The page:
Three Pillars of ESI Mastery: Part Two

Today’s blog is written by Malynn Utzinger, Director of Integrative Practices, and Tim Weitzel, ESI Architect.

Last month we wrote about the first of three pillars of ESI Self-Mastery: Recognizing and Owning What You Already Have/Are/Do. In this blog, we offer some thoughts on the second pillar: continuously growing our ESI knowledge and skill.

The ESI Wheel

Growing one’s ESI knowledge and skill can encompass a broad diversity of study, practices, and activities.  In our ESI Wheel, we focus on five key areas as depicted in the ESI Wheel below.

  • Mindfulness is the axle upon which everything turns.  Everything we have done and everything we will do with ESI is fundamentally about mindfulness and being more present to the current moment. 
  • Self-Awareness is being more mindful about our immediate experience—how we are feeling emotionally, recognizing when we are getting triggered and by what, etc. It is also understanding the bigger picture of our lives, “what we want to do when we grow up,” what our needs are in relationship with others, and more.  Mindfulness in this area is the ground on which everything else is built. 
  • Self-Mastery, once we are self-aware, is exercising mindfulness to determine whether our current state of experience is where we want or need need to be. If it is not, then Self-Mastery is using our ESI practices to intentionally regulate our experience.  It is growing the inner resources of self-confidence, calm, peace of mind, courage, (whatever you need) in the moment we need it or over a lifetime.
  • Other Awareness is exercising mindfulness towards our fellow humans (and non-humans, too). We use our empathy (understanding what others are experiencing) and our compassion (caring what their experience is) to dissolve the barriers of aversion, neurotic attachment, or indifference that keeps us separated from one and other.  Other awareness is recognizing that we are all in the same boat, and that when we care about other peoples’ experience, we are also caring about our own.
  • Relationship Management is the culmination of the previous four components.  By exercising self-awareness, self-mastery, and other awareness, we are now in a much stronger position to mindfully and effectively engage others.  Mindfulness in relationship management helps us determine the best approach to working with others.  Do I need to be strong and assertive here?  Or is a more amiable and collaborative approach in order?

All the above culminates in work climates and relationships imbued with emotional and social intelligence.

Following your own curiosity

Fundamentally, ESI is mindfulness about life and all the relationships that encompasses, with ourselves, with others, with the non-human world, and more.  There are nearly infinite resources out there: books, videos, workshops and retreats, hobbies (art, biking . . . you name it) that would help you develop and grow your ESI mindfulness toolkit.  Go have a blast!  Stuff your toolbox until it resembles a cornucopia!

This blog is part of an ongoing series on Emotional and Social Intelligence.

Explore the previous installments of the series:

As a Family Medicine physician and Director of Integrative Practices for Promega, Malynn thinks of herself as one who stands with a foot on either side of the chasms we humans encounter in life, helping us stitch together our worlds, our words, and our ways of being with each other. At Promega, her work in ESI has focused on helping people begin with self-understanding and move toward better understanding of others, ultimately supporting the roots and branches of a vibrant work community in which people feel belonging and a high sense of contribution. Malynn has worked in Family Medicine, Integrative Medicine, and Preventive Oncology at the UW, as the Director of Women’s Health for the Chopra Center in San Diego, as a consultant in integrative medicine and emotional intelligence for GHC and Eileen Fisher in NYC, and in research at Planetree and the Preventive Medicine Research Institute of San Francisco.  She now lives in Madison, WI with her husband and son.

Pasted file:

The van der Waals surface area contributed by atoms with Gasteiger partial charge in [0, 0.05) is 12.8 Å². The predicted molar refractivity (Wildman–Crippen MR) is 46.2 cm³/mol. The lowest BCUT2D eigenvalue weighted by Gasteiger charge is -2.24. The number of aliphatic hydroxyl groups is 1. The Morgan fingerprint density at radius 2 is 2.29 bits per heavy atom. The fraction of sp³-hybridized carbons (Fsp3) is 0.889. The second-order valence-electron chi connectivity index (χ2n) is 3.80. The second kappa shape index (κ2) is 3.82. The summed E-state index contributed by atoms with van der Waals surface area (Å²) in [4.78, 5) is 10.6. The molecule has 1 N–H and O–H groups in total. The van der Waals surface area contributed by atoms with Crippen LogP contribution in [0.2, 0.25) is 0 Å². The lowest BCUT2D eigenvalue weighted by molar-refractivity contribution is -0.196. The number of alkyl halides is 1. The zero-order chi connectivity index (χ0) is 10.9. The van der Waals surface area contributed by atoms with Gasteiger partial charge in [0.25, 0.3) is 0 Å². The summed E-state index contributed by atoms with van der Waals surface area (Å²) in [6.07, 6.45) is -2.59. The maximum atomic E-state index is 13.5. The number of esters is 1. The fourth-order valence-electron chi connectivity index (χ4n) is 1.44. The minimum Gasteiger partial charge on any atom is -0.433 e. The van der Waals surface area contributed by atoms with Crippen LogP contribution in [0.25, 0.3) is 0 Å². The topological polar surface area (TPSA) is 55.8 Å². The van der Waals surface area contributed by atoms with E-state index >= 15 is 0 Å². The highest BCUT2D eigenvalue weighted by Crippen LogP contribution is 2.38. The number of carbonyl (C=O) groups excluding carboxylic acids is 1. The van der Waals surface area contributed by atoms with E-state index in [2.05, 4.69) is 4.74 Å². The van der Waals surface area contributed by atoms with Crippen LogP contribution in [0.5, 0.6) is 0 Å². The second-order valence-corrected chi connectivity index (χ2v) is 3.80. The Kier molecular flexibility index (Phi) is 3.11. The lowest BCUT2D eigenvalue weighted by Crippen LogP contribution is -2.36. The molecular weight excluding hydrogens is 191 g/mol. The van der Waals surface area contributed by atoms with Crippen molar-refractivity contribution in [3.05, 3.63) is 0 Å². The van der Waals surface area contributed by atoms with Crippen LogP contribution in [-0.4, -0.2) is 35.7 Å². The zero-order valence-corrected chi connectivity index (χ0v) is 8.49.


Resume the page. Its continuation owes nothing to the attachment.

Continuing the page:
Tim is Promega’s ESI Architect, and he has spent his entire 30+ year career in Cultural Development Consulting, Executive Coaching, Executive Assessment, and Leadership development.  From the beginning, he has stressed authenticity, courage, compassion and connection both in his approach with clients as well as being the foundation for excellent and sustainable leadership.  He works with his clients using a variety of tools such as Depth Psychology, Day-in-the-Life Simulation Assessment, 360 Feedback, Personality Inventories and more to identify strengths and development gaps that create focused organizational change and/or learning goals.  Tim has coached people at all levels and consulted in many top companies including Promega, Marriott, Walmart, McKesson, Lockheed Martin, Schneider National, Wisconsin Gas Company, Raytheon, Fiserv, Adventist Health, Pacific Gas & Electric, Trek Bicycle, John Deere Credit, General Motors, and many more top-tier organizations as well as numerous smaller regional and local businesses.

For more information on how Promega supports employee wellbeing using the tools of Emotional and Social Intelligence, visit our People Care page.

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Promega products are used by life scientists who are asking fundamental questions about biological processes and by scientists who are applying scientific knowledge to diagnose and treat diseases, discover new therapeutics, and use genetics and DNA testing for human identification. Originally, founded in 1978 in Madison, Wisconsin, USA, Promega has branches in 16 countries and more than 50 global distributors serving 100 countries.


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